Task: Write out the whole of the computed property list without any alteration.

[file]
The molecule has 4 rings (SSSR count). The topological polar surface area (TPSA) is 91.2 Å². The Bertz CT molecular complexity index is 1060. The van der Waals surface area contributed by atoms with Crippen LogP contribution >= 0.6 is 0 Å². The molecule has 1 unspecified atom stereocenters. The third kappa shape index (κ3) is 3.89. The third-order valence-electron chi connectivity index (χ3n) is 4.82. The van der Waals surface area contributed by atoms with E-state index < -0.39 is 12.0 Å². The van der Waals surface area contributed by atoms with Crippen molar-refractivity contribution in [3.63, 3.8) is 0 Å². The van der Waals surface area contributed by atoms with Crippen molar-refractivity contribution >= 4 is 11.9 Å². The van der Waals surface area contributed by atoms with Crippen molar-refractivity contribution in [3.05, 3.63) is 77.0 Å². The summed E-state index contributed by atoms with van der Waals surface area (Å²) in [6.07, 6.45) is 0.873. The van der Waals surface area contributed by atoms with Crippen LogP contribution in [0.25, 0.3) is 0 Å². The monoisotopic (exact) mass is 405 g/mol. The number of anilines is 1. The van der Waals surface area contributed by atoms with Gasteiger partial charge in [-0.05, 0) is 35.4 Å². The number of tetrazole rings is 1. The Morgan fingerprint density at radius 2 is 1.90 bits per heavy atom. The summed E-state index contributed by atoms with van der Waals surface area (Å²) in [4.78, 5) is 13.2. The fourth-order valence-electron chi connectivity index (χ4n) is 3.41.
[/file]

The molecule has 4 rings (SSSR count). The topological polar surface area (TPSA) is 91.2 Å². The Bertz CT molecular complexity index is 1060. The van der Waals surface area contributed by atoms with Crippen LogP contribution >= 0.6 is 0 Å². The molecule has 1 unspecified atom stereocenters. The third kappa shape index (κ3) is 3.89. The third-order valence-electron chi connectivity index (χ3n) is 4.82. The van der Waals surface area contributed by atoms with E-state index < -0.39 is 12.0 Å². The van der Waals surface area contributed by atoms with Crippen molar-refractivity contribution in [3.63, 3.8) is 0 Å². The van der Waals surface area contributed by atoms with Crippen molar-refractivity contribution >= 4 is 11.9 Å². The van der Waals surface area contributed by atoms with Crippen molar-refractivity contribution in [3.05, 3.63) is 77.0 Å². The summed E-state index contributed by atoms with van der Waals surface area (Å²) in [6.07, 6.45) is 0.873. The van der Waals surface area contributed by atoms with Crippen LogP contribution in [0.25, 0.3) is 0 Å². The monoisotopic (exact) mass is 405 g/mol. The number of anilines is 1. The van der Waals surface area contributed by atoms with Gasteiger partial charge in [-0.05, 0) is 35.4 Å². The number of tetrazole rings is 1. The Morgan fingerprint density at radius 2 is 1.90 bits per heavy atom. The summed E-state index contributed by atoms with van der Waals surface area (Å²) in [4.78, 5) is 13.2. The fourth-order valence-electron chi connectivity index (χ4n) is 3.41.